ROSEMARY ABBOTT | Culture
INTO THE UNKNOWN
Hannah Spratt has often been top of her class in fifth form economics at Diocesan School for Girls.
However the 16 year-old, who attends the private Auckland girls school at $26,335 a year, was caught off guard when her economics teacher introduced the concept of a ‘household budget’.
“Excuse me Mrs Johnson. I didn’t quite understand. What do you mean by “household budget?” she asked curiously, having never had to worry about such a thing in her parents’ $2m house in Epsom.
Bewildered by the question, Mrs Johnson attempted to explain the concept in a different way.
“Miss Spratt, a household budget is a way to manage your expenses and ensure you don’t spend more than you earn.”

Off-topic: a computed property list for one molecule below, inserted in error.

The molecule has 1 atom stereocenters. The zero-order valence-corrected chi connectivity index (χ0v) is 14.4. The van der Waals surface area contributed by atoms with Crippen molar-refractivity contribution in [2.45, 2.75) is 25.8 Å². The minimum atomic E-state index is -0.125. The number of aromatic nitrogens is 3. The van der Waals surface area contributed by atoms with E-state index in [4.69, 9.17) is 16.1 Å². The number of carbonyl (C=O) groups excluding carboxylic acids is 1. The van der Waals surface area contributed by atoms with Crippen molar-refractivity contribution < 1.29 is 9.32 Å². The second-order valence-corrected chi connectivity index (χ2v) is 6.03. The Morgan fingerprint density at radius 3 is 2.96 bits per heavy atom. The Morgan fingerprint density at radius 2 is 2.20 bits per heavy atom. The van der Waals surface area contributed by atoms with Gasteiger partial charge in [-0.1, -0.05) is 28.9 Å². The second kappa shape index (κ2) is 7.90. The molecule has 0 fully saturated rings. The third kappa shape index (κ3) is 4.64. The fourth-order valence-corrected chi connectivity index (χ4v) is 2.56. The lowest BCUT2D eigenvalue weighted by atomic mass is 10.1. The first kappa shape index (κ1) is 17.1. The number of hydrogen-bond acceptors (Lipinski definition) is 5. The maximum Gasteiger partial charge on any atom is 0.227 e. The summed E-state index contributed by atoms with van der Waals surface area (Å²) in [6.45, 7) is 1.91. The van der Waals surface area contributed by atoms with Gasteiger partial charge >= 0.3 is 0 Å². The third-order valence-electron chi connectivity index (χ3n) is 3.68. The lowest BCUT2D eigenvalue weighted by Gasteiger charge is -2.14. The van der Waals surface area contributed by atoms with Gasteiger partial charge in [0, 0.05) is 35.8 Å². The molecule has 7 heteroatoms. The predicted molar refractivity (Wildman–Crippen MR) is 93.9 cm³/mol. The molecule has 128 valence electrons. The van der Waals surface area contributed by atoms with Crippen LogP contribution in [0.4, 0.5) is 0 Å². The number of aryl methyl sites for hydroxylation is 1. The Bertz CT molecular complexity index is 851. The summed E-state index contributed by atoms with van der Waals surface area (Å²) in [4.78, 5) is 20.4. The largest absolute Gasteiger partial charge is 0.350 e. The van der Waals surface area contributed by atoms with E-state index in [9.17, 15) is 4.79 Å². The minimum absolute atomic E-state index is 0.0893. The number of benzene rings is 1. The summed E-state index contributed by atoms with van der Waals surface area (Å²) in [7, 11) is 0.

“But how could you end up spending more than you earn?” Spratt responded, not understanding that most people in this country are finding it harder and harder to make ends meet.
“Hannah, it’s crucial for most families to allocate their funds wisely. A budget for most Kiwi families helps them understand where their money goes so they can make better decisions with their spending.
“Things like making sure there’s enough money for the basic necessities and other costs such as public transport.”
Looking even more confused Hannah unleashed a flurry of follow up questions.
“What do you mean by ‘basic necessities’? And ‘public’ transport? Huh?”